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More flowers needed to save the bees

by webdev

May 21, 2013

More flowers needed to save the bees

Honey bee populations continued to dwindle over this past winter and many experts are fearful that without a change, these and other type of bee could soon be extinct. According to Bloomberg, U.S. beekeepers lost approximately 31 percent of their colonies during winter 2012/13, and populations haven't been this low since 2006. 

Bees' extinction would mean more than just an end of a species, it could also greatly affect how well fruit, vegetables and other crops around the world are able to grow, since bees are vital in the pollination process. The experts at the news outlet report farmed bees add $15 billion in value to crops annually. 

Where are the bees going?

Change.org reports much of the demise of the honeybee has to do with the use of a pesticide called neonicotinoids. It has been linked to colony collapse disorder, a condition in which bees' sense of direction is essentially lost, meaning they're unable to find their way back to their colonies and spend all of their energy searching with no such luck. 

In fact, one study published March 29, 2012, in Science Magazine tested the effects of neonicotinoids on bumblebees and found shocking results. The bees were exposed to high levels of the pesticide and then released to forage in the field. These bees saw a dramatic decrease in colony growth and produced 85 percent fewer queens, meaning fewer hives since they have no queens to run them.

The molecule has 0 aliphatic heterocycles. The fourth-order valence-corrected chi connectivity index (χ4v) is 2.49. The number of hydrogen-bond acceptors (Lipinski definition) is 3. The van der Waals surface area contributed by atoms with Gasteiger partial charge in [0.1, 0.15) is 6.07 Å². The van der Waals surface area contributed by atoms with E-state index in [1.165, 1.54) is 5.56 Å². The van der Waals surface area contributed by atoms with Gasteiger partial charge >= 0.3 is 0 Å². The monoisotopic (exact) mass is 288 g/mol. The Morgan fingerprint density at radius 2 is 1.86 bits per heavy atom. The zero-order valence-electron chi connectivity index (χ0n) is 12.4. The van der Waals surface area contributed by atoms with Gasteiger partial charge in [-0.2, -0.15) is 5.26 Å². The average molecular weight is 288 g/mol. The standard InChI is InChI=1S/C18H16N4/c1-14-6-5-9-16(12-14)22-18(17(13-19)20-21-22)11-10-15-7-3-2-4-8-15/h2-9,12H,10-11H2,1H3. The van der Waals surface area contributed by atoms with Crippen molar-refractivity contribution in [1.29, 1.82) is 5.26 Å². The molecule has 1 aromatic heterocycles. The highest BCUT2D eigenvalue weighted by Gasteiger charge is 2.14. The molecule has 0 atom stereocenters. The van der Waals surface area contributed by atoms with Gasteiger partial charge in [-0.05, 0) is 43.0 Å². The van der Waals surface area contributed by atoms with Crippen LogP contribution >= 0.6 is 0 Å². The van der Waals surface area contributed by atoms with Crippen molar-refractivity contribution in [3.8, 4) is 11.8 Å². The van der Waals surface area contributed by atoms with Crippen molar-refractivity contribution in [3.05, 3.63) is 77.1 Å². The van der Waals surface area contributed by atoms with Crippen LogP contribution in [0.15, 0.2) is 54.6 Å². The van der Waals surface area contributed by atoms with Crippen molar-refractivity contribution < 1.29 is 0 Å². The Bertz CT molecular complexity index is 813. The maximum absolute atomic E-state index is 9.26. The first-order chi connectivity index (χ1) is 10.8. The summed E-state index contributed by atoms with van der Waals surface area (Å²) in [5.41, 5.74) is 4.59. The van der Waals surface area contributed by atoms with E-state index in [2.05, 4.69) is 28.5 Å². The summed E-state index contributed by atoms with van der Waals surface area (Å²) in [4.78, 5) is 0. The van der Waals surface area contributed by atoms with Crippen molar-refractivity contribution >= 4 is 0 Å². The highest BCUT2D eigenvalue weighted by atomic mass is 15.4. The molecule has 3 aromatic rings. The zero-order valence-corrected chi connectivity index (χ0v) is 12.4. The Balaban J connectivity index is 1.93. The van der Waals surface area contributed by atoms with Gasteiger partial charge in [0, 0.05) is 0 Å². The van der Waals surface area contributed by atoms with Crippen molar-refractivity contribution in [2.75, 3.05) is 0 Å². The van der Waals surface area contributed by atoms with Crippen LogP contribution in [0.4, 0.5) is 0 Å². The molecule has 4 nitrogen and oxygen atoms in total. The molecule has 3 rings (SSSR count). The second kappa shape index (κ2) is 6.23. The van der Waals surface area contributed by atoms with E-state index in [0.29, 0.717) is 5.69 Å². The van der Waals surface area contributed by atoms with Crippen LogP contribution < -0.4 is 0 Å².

Photo credit: Change.orgbee on a white flower

How to boost bee population

Though use of neonicotinoids and other pesticides is still prevalent around the country and the world, there are ways in which farmers and individuals can help boost bee population and the main answer is planting flowers. Bloomberg reports a large part of the reason bees are being so affected by pesticides is that they no longer have enough nutrition, which means they have less energy to fight off the issue and protect their hives. 

Now, more congress members, like those in Minnesota, are working to pass bills that will create safe havens and honey bee habitat programs that aim to boost the bees' population. One of the proposed ideas is to have towns and cities plant more wild or native flowers in places like parks, playgrounds or other outdoor public spaces to offer bees hearty meals and perhaps a chance at survival. 

Planting gorgeous blooms around your home might ensure the bees in your area have a safe place to go.

This article is brought to you and published by Teleflora.





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